How much do you know about Google? Or perhaps the more pertinent question is, how much does Google know about you?
The idea for doing an article about Google came to me initially from my own technological fears. Now, I’m no technophobe, but I’m not someone who fully embraces the fast-moving technology boom we’re living in either. Yes, I like things that work. I like efficiency. And I like that advancing technology improves our lives. Where would we be without mobile phones, social media and on-demand TV?
What I struggle with is that things are changing every five minutes. Nothing’s simple or straightforward anymore. There’s a new format every day, rendering the previous one defunct. New operating systems for Windows. New web platforms. New plug-ins for this, that and the other. New file formats. I bought a TV once that wouldn’t play any of the videos I’d downloaded because it didn’t recognise the file formats. The solution was going to involve downloading a million and one codecs – or whatever the hell they are. We’re constantly having to learn how the latest system or app works, before updating it when the next one comes out – and having to learn it all over again.
And it’s funny how the world’s attitude is that computers are the answer to everything. Yes, computer technology speeds up our lives. But how much time do we lose sitting in traffic jams? Why has no one yet invented the flying car, as Back to the Future Part II predicted we would have by now? The problem is, the technology that underpins computers is moving too quickly, whereas the technology behind everything else isn’t advancing fast enough.
The too-fast advancement of computers is what makes me slightly jittery about Google. Since becoming a copywriter, I’ve learned a lot about Google’s quirks. How it’s able to tell what web pages are useful. How it doesn’t like duplicate content, and will penalise web pages for it. How it knows if you use too many keywords. There’s a phrase that comes up more and more frequently: “Google knows.” And it’s a phrase that grows ever more disquieting.
Judging by the amount of Google conspiracy theories that exist, it seems I’m not the only one with these fears…
Is Google taking over?
Ten years ago, Robert Cringely said that he could foresee Google taking over the internet completely by creating a “parallel internet” to the one we all use. He said that it will do this by buying enough companies and making enough products that it will cover just about every facet of our online lives. We’re already seeing evidence of this: Google Chrome, Google Drive, Google Docs, Google Play, Android, YouTube – to name a few.
Since the beginning of 2013, Google has purchased 60 companies with specialisms ranging from mobile software, wireless technology and e-commerce to robotics and artificial intelligence. That’s a lot. Google is bigger than most of us realise.
Is Google spying on us?
There is a conspiracy theory that Google is becoming Big Brother. It has the world’s most in-depth register of human wants, habits and enquiries catalogued by user, and it owns image and facial recognition software. It knows what we want and it knows who we are. Apparently the people at Google have promised that only machines are reading this data – but how on Earth can we ever be sure of that?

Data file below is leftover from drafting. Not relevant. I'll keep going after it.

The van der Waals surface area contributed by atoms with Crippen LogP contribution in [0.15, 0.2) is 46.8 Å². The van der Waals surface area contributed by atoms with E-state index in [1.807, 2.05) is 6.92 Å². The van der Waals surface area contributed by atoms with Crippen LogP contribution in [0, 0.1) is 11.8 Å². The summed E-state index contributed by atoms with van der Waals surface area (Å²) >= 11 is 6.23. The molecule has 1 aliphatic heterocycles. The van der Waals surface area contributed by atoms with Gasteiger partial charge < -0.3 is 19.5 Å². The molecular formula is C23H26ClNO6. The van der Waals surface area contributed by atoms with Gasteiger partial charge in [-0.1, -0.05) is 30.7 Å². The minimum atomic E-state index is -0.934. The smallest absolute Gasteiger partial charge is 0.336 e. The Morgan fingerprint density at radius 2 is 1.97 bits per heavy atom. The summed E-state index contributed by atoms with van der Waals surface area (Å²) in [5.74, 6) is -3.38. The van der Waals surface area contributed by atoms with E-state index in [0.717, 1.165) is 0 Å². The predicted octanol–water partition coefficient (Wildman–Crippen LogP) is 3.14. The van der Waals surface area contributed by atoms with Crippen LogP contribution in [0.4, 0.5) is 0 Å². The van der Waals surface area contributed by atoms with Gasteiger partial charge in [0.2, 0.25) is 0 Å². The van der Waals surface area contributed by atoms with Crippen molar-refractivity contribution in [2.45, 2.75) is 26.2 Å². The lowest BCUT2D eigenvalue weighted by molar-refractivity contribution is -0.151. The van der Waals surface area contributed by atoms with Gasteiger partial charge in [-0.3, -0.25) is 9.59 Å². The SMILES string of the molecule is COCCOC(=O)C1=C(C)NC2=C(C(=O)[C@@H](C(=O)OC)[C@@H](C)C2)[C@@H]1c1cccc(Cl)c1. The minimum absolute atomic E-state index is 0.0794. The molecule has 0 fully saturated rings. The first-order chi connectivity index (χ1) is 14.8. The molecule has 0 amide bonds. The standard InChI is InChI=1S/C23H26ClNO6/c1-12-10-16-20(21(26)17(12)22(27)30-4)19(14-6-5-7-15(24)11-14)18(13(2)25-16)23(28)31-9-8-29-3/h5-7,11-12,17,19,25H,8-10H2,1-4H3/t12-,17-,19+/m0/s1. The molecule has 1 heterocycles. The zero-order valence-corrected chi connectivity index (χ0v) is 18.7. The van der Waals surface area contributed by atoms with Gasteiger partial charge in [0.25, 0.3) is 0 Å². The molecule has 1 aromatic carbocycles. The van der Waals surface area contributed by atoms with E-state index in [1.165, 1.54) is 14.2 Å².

Even more disturbing are the rumours that Google is tied up with the Central Intelligence Agency, that the CIA is using Google to spy on us. Former CIA agent Robert Steele claimed in 2006 that Google and the CIA had a secret deal. In 2012, Jon King cited evidence that Google received a huge amount of development funding from In-Q-Tel, which invests in IT and communications technologies for the CIA. Interestingly – and disconcertingly – Google Earth began life as a CIA-funded company.
However, plenty of people say that Robert Steele has no evidence for his claims and Google has itself stated officially that his claims are false. The truth could lie with former computer professional and systems administrator for the CIA and the NSA, Edward Snowden. In 2013, he blew the whistle on a number of government global surveillance programs, but the full extent of his disclosures is not yet known.
Is Google alive?
There is a theory that increasing advancement of the technology that underpins Google will lead it to become a sentient entity, if it hasn’t become one already. It’s already all-knowing. How long till it becomes self-aware?
What’s interesting about this theory is that maybe it’s something Google is actively working on. Why have they been purchasing so many artificial intelligence and robotics companies over the last few years? Google DeepMind, the product of these takeovers, has developed a neural network that mimics the short-term memory of the human brain, and is trying to formalise intelligence and implement it into machines. What if DeepMind endows the Google search engine with this intelligence, in order to optimise its performance?
All I know is this: Google is already much more than a search engine, and if it did become a sentient being, it would be the most powerful entity on the planet.
Next week: the mystery of the Brown Lady